11 Oct

File:FIAV 111011.svg

It’s time to sleep again, folks: today’s date is another binary number, 111011

Someone Yahooed to ask, how to change a base 10 number into a binary number? the number is 111011.  And here’s the answer – in fact, the best answer, as chosen by voters; who knew maths was so democratic?


111011, base 2
= 1(2^5) + 1(2^4) + 1(2^3) + 0(2^2) + 1(2^1) + 1(2^0)
= 32 + 16 + 8 + 0 + 2 + 1
= 59, base 10

For the other way, decimal to binary:
59, base 10
Can 2^6 fit into 59? No.
Can 2^5 fit into 59? Yes.
Can 2^4 fit into 27? Yes.
Can 2^3 fit into 11? Yes.
Can 2^2 fit into 3? No.
Can 2^1 fit into 3? Yes.
Can 2^0 fit into 1? Yes.

So, let’s look at what we have for our answers:
No (0)
Yes (1)
Yes (1)
Yes (1)
No (0)
Yes (1)
Yes (1)

Hmm… read it from top to bottom (ignore any zeroes in the beginning): 111011.
59, base 10 = 111011, base 2


So there you have today’s date: of the geekest, by the geekest, for the geekest.



9 Oct

Things happening on this date:

Lots of weddings:

But most exciting of all – it’s nine days to my lovely niece’s birthday.

Oh, and one day to the Hub’s.


9 Sep
Albino camel
Image by Kai Hendry via Flickr

I’ve talked about the number nine; I’ve talked about the number eleven.  What else is there?  Homonyms are funny; how about homonyms of nine and eleven?

There is a homonym of nine, of course: nein.  No.  That’s German.  I couldn’t find a homonym of eleven.

The only answer is to cheat: instead of making this post about the numbers or the date, I’ll make it about homonyms via my sneaky segue (‘I’ll make it about homonyms’).

For those people who have never heard of homonyms because they have a life, the definition I am talking about is of two words that sound the same but have different meanings:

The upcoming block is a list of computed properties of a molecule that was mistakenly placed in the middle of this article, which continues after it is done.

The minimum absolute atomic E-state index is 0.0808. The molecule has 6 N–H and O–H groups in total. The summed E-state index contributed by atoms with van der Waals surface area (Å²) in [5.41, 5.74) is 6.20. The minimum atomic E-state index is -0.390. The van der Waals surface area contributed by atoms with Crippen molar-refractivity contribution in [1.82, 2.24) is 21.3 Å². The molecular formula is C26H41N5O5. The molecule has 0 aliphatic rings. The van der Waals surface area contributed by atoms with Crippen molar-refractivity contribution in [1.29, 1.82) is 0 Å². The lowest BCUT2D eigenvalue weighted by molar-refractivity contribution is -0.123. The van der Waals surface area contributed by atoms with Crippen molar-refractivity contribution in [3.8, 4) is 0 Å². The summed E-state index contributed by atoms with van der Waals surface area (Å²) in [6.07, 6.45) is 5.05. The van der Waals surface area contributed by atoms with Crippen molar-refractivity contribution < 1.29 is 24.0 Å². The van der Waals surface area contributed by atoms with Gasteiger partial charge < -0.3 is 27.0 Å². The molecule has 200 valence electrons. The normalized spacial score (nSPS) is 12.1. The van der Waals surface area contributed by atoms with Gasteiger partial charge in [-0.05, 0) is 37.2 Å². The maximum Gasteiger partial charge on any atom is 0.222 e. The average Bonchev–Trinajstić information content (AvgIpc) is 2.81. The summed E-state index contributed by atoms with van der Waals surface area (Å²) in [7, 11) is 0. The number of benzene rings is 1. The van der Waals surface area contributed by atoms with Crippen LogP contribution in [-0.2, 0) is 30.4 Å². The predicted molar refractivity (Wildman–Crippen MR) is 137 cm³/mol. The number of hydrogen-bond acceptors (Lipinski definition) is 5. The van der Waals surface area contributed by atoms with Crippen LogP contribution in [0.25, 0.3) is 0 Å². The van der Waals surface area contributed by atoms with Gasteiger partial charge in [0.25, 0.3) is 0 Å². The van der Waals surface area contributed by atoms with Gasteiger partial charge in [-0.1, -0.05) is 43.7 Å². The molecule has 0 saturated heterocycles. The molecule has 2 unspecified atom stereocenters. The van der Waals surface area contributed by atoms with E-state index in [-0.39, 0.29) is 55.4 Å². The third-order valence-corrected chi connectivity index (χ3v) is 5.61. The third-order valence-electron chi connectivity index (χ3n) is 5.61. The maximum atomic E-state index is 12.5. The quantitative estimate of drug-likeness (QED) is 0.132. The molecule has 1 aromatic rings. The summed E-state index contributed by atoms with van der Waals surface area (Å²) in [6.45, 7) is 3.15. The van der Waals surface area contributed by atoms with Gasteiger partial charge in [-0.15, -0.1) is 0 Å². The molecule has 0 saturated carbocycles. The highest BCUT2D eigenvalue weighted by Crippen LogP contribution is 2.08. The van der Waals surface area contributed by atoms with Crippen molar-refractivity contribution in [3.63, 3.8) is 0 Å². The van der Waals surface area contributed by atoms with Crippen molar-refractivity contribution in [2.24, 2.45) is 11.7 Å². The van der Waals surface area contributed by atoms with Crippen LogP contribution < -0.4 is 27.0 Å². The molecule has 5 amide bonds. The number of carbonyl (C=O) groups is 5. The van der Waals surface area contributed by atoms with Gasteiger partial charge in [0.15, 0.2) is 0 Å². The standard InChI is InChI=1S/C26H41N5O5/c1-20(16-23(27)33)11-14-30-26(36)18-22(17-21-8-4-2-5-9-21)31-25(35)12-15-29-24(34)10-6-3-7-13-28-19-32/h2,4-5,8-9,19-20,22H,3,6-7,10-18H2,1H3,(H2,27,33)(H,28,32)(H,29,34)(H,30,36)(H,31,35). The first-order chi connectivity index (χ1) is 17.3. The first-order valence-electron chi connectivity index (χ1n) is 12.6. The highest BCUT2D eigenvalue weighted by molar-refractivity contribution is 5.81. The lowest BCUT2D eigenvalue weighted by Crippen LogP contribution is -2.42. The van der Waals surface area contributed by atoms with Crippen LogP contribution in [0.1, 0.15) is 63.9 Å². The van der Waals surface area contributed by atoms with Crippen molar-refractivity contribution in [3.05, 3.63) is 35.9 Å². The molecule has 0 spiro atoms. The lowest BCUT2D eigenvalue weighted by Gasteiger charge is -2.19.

homonym: a word that sounds the same as another word but has a different meaning, and often a different spelling.

huminim: a street response to the question, ‘What is the peculiar noise coming from that fellow over there?’  ‘Hum, in’ ‘im?’


Interesting facts about homonyms:

  • …um…moving on…


What Wikipedia has to say about homonyms:

  • The state of being a homonym is called homonymy

What Tilly Bud has to say about Wikipedia:

  •  Good grief.  Is that the best you can come up with?

What Wikipedia has to say about Tilly Bud’s response:

  • No; try this for size:    A further example of a homonym, which is both a homophone and a homograph, is fluke. Fluke can mean:
    • A fish, and a flatworm.
    • The end parts of an anchor.
    • The fins on a whale’s tail.
    • A stroke of luck.

What Tilly Bud has to say about Wikipedia’s response to her response:

  • Is there a homonym for ‘moronic facts that are of no interest to my readers’?

What Wikipedia has to say about Tilly Bud’s response to Wikipedia’s response to her response:

  • …um…moving on…


Common Homonyms:

  • hear/here
  • there/their
  • everywhere/everywear/everywere
  • beetles/Beatles
  • sense/cents/scents as in: Have some common sense – don’t spend your cents on expensive scents (unless it’s a gift for me)


And that’s all, folks.  This post was brought to you today by the number

and the number

Sesame Street has got nothing on me.


Note: the image at the top of this post is of an albino camel.  I included it for two reasons:

  1. I like saying, ‘albino camel’.
  2. Albino camels have got nothing to do with this post.
  3. Just as homonyms have got nothing to do with today’s date.
  4. And because I can’t count.